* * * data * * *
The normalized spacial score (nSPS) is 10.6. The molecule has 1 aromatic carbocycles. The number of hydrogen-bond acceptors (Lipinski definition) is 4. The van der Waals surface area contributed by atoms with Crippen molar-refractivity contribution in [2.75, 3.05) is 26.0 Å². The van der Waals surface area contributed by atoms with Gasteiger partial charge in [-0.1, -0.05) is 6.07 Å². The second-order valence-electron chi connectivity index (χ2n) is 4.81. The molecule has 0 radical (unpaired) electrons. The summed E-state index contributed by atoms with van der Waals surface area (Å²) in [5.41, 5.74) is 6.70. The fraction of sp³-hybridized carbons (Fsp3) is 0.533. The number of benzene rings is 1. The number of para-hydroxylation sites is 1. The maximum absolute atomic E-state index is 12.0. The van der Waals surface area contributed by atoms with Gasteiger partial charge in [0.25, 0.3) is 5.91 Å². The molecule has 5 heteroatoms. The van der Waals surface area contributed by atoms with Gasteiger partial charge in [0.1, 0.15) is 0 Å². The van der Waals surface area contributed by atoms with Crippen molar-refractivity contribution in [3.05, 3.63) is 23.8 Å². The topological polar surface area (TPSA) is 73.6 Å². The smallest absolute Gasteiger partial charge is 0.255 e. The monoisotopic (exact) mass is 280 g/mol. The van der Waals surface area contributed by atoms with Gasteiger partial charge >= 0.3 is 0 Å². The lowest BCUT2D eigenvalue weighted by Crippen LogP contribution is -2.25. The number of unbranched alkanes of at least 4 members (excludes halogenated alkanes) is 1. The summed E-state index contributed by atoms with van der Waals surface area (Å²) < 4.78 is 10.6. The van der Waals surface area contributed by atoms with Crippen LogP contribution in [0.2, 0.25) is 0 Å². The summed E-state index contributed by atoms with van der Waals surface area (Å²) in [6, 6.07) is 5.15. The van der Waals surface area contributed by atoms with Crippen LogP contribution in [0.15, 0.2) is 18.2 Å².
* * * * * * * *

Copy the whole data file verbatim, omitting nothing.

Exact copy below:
The normalized spacial score (nSPS) is 10.6. The molecule has 1 aromatic carbocycles. The number of hydrogen-bond acceptors (Lipinski definition) is 4. The van der Waals surface area contributed by atoms with Crippen molar-refractivity contribution in [2.75, 3.05) is 26.0 Å². The van der Waals surface area contributed by atoms with Gasteiger partial charge in [-0.1, -0.05) is 6.07 Å². The second-order valence-electron chi connectivity index (χ2n) is 4.81. The molecule has 0 radical (unpaired) electrons. The summed E-state index contributed by atoms with van der Waals surface area (Å²) in [5.41, 5.74) is 6.70. The fraction of sp³-hybridized carbons (Fsp3) is 0.533. The number of benzene rings is 1. The number of para-hydroxylation sites is 1. The maximum absolute atomic E-state index is 12.0. The van der Waals surface area contributed by atoms with Gasteiger partial charge in [0.25, 0.3) is 5.91 Å². The molecule has 5 heteroatoms. The van der Waals surface area contributed by atoms with Gasteiger partial charge in [0.1, 0.15) is 0 Å². The van der Waals surface area contributed by atoms with Crippen molar-refractivity contribution in [3.05, 3.63) is 23.8 Å². The topological polar surface area (TPSA) is 73.6 Å². The smallest absolute Gasteiger partial charge is 0.255 e. The monoisotopic (exact) mass is 280 g/mol. The van der Waals surface area contributed by atoms with Gasteiger partial charge >= 0.3 is 0 Å². The lowest BCUT2D eigenvalue weighted by Crippen LogP contribution is -2.25. The number of unbranched alkanes of at least 4 members (excludes halogenated alkanes) is 1. The summed E-state index contributed by atoms with van der Waals surface area (Å²) < 4.78 is 10.6. The van der Waals surface area contributed by atoms with Crippen LogP contribution in [0.2, 0.25) is 0 Å². The summed E-state index contributed by atoms with van der Waals surface area (Å²) in [6, 6.07) is 5.15. The van der Waals surface area contributed by atoms with Crippen LogP contribution in [0.15, 0.2) is 18.2 Å².